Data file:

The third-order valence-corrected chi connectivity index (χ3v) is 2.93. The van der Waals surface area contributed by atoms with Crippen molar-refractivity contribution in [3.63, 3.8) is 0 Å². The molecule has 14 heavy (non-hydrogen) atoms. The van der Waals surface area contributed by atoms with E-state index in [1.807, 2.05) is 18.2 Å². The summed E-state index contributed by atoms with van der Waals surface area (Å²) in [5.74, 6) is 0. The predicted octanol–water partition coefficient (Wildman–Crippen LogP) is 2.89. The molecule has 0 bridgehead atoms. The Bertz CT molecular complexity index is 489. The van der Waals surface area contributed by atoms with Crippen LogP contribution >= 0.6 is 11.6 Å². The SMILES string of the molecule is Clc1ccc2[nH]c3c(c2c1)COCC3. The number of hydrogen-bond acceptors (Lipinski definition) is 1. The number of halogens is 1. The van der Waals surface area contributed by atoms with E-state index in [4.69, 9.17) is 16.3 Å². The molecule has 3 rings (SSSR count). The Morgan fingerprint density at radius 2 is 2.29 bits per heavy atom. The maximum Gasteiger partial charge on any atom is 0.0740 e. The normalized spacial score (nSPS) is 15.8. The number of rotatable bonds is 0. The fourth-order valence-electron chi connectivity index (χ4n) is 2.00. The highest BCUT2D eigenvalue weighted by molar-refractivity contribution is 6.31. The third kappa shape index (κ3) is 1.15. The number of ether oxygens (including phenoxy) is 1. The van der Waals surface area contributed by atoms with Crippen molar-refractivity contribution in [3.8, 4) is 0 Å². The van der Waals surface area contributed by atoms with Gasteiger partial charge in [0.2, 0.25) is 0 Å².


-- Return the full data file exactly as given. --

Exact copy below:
The third-order valence-corrected chi connectivity index (χ3v) is 2.93. The van der Waals surface area contributed by atoms with Crippen molar-refractivity contribution in [3.63, 3.8) is 0 Å². The molecule has 14 heavy (non-hydrogen) atoms. The van der Waals surface area contributed by atoms with E-state index in [1.807, 2.05) is 18.2 Å². The summed E-state index contributed by atoms with van der Waals surface area (Å²) in [5.74, 6) is 0. The predicted octanol–water partition coefficient (Wildman–Crippen LogP) is 2.89. The molecule has 0 bridgehead atoms. The Bertz CT molecular complexity index is 489. The van der Waals surface area contributed by atoms with Crippen LogP contribution >= 0.6 is 11.6 Å². The SMILES string of the molecule is Clc1ccc2[nH]c3c(c2c1)COCC3. The number of hydrogen-bond acceptors (Lipinski definition) is 1. The number of halogens is 1. The van der Waals surface area contributed by atoms with E-state index in [4.69, 9.17) is 16.3 Å². The molecule has 3 rings (SSSR count). The Morgan fingerprint density at radius 2 is 2.29 bits per heavy atom. The maximum Gasteiger partial charge on any atom is 0.0740 e. The normalized spacial score (nSPS) is 15.8. The number of rotatable bonds is 0. The fourth-order valence-electron chi connectivity index (χ4n) is 2.00. The highest BCUT2D eigenvalue weighted by molar-refractivity contribution is 6.31. The third kappa shape index (κ3) is 1.15. The number of ether oxygens (including phenoxy) is 1. The van der Waals surface area contributed by atoms with Crippen molar-refractivity contribution in [3.8, 4) is 0 Å². The van der Waals surface area contributed by atoms with Gasteiger partial charge in [0.2, 0.25) is 0 Å².